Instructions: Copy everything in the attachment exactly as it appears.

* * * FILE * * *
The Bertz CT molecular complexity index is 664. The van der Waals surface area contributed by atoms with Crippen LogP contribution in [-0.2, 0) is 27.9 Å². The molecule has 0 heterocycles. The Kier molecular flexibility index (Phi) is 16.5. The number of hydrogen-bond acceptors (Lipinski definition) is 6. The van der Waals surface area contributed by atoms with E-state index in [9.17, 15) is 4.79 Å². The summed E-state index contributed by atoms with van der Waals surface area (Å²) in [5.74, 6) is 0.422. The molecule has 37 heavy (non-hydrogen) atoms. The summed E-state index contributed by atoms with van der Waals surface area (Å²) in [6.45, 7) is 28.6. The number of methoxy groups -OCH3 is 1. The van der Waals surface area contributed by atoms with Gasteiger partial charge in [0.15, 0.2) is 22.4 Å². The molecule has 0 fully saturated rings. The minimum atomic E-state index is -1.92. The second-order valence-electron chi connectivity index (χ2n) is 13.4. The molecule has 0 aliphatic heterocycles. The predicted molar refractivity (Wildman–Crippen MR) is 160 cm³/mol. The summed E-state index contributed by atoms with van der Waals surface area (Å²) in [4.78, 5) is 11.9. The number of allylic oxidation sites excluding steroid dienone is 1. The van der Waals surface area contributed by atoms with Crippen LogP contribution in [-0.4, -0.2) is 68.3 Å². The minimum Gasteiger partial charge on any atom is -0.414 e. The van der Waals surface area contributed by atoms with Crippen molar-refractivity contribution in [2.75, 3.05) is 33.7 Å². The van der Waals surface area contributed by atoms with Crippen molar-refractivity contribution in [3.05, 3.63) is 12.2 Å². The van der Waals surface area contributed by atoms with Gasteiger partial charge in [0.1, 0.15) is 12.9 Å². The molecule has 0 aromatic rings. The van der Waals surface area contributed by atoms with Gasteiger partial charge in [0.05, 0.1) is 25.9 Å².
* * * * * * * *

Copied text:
The Bertz CT molecular complexity index is 664. The van der Waals surface area contributed by atoms with Crippen LogP contribution in [-0.2, 0) is 27.9 Å². The molecule has 0 heterocycles. The Kier molecular flexibility index (Phi) is 16.5. The number of hydrogen-bond acceptors (Lipinski definition) is 6. The van der Waals surface area contributed by atoms with E-state index in [9.17, 15) is 4.79 Å². The summed E-state index contributed by atoms with van der Waals surface area (Å²) in [5.74, 6) is 0.422. The molecule has 37 heavy (non-hydrogen) atoms. The summed E-state index contributed by atoms with van der Waals surface area (Å²) in [6.45, 7) is 28.6. The number of methoxy groups -OCH3 is 1. The van der Waals surface area contributed by atoms with Gasteiger partial charge in [0.15, 0.2) is 22.4 Å². The molecule has 0 fully saturated rings. The minimum atomic E-state index is -1.92. The second-order valence-electron chi connectivity index (χ2n) is 13.4. The molecule has 0 aliphatic heterocycles. The predicted molar refractivity (Wildman–Crippen MR) is 160 cm³/mol. The summed E-state index contributed by atoms with van der Waals surface area (Å²) in [4.78, 5) is 11.9. The number of allylic oxidation sites excluding steroid dienone is 1. The van der Waals surface area contributed by atoms with Crippen LogP contribution in [-0.4, -0.2) is 68.3 Å². The minimum Gasteiger partial charge on any atom is -0.414 e. The van der Waals surface area contributed by atoms with Crippen molar-refractivity contribution in [2.75, 3.05) is 33.7 Å². The van der Waals surface area contributed by atoms with Crippen molar-refractivity contribution in [3.05, 3.63) is 12.2 Å². The van der Waals surface area contributed by atoms with Gasteiger partial charge in [0.1, 0.15) is 12.9 Å². The molecule has 0 aromatic rings. The van der Waals surface area contributed by atoms with Gasteiger partial charge in [0.05, 0.1) is 25.9 Å².